Last weekend I attended the Dominican American National Roundtable in Miami, FL with my dad. Although my dad has been going annually for several years, I was never quite interested in attending. However, since I recently turned eighteen, I decided to get more involved in political affairs concerning my people. It is hard for a teenager like me save the world. Yet, I at least want to be aware of some of the issues affecting other people like myself. What I thought to be a conference full of old, rich Dominicans proved to be an experience filled with vibrant minds with creative ideas.
Upon arriving, I was welcomed with sunny weather and palm trees. Yet leisure was not the goal of this trip. Friday, the first night, we were introduced to several keynote speakers, including Dr. Rosa Perez-Perdomo. Born in the Dominican Republic, through hard work and education, she managed to become the secretary of the Department of Health of the Commonwealth of Puerto Rico. Throughout her time there, she has advocated for the health care of minorities within Puerto Rico, particularly Dominican- Americans.
Dr. Perez-Perdomo lead a workshop concerning Dominican-American health care. She focused not only on the lack of health care, but on mental disorders, which are often ignored within the Dominican-American community due to their physical absence. I felt particularly touched by and involved in this discussion because I can relate to this issue.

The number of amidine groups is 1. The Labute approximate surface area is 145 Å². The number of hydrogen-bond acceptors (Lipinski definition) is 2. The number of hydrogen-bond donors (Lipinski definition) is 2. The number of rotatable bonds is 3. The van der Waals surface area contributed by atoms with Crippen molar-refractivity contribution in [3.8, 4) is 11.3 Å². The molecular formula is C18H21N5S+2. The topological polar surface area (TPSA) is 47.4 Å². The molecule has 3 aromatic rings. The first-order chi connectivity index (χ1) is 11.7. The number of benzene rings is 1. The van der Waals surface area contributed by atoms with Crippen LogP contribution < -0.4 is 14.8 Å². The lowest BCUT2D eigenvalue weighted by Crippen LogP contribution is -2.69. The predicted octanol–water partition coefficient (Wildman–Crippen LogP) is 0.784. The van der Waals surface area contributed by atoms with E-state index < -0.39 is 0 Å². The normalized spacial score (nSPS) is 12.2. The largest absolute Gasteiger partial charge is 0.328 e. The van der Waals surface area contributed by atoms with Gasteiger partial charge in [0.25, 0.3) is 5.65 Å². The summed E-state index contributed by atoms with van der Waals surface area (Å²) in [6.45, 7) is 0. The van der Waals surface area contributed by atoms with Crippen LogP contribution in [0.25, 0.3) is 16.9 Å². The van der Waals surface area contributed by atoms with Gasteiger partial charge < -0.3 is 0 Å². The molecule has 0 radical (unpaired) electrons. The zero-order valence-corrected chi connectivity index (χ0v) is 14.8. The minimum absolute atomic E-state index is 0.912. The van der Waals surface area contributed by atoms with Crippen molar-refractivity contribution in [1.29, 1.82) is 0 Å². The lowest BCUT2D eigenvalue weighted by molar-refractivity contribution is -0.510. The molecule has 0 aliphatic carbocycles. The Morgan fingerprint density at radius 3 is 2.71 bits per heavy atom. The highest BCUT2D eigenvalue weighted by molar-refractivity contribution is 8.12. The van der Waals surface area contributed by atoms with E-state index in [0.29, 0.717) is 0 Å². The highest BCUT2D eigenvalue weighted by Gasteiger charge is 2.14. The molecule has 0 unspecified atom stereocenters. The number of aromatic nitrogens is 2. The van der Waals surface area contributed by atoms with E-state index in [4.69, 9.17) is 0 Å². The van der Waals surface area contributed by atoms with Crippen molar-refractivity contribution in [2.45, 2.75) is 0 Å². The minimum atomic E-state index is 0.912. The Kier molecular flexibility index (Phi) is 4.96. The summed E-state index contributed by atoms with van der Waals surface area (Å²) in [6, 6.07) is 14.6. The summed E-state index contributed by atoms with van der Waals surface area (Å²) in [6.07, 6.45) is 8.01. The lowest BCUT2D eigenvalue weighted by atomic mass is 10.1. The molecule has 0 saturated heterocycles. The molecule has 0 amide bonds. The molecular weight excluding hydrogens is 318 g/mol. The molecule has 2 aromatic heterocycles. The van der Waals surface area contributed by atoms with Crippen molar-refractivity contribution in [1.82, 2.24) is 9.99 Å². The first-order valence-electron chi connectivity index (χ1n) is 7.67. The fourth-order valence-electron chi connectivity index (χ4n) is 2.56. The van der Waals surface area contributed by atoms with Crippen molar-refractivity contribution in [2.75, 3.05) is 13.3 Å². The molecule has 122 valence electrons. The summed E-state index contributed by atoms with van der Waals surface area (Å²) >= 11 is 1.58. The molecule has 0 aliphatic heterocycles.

The opening ceremony served to truly engage me in the conference, but also I felt touched upon attending a workshop about Dominican identity. In the workshop I learned about Dominican roots, composed of Africans, African-Americans, Afro-Caribbeans, as well as other minority groups still occupying the island. Now, when I say I'm Dominican, I can clearly define what that means.
To further explore Dominican culture, the DANR hosted Johnny Ventura, a legendary merengue composer and singer. He was the first to achieve fame outside the Dominican Republic. Johnny Ventura has been around since the 1960s, and continued to release hits through the '90s.
The DANR touched me in several ways. It addressed issues that truly affect myself as well as the people around me, and it exposed me to other Dominican-Americans. I was expecting to meet with old Dominicans. However, I was surprised to meet so many Dominican-Americans my age, in college as well as a few in high school. The DANR was the perfect mix of successful Dominican-Americans. Among the older people were high achieving politicians and businessmen. The younger, college crowd consisted of hard working college students making their way to success. In addition to encountering role models, I felt encouraged to continue working hard like the other Dominican-Americans I met.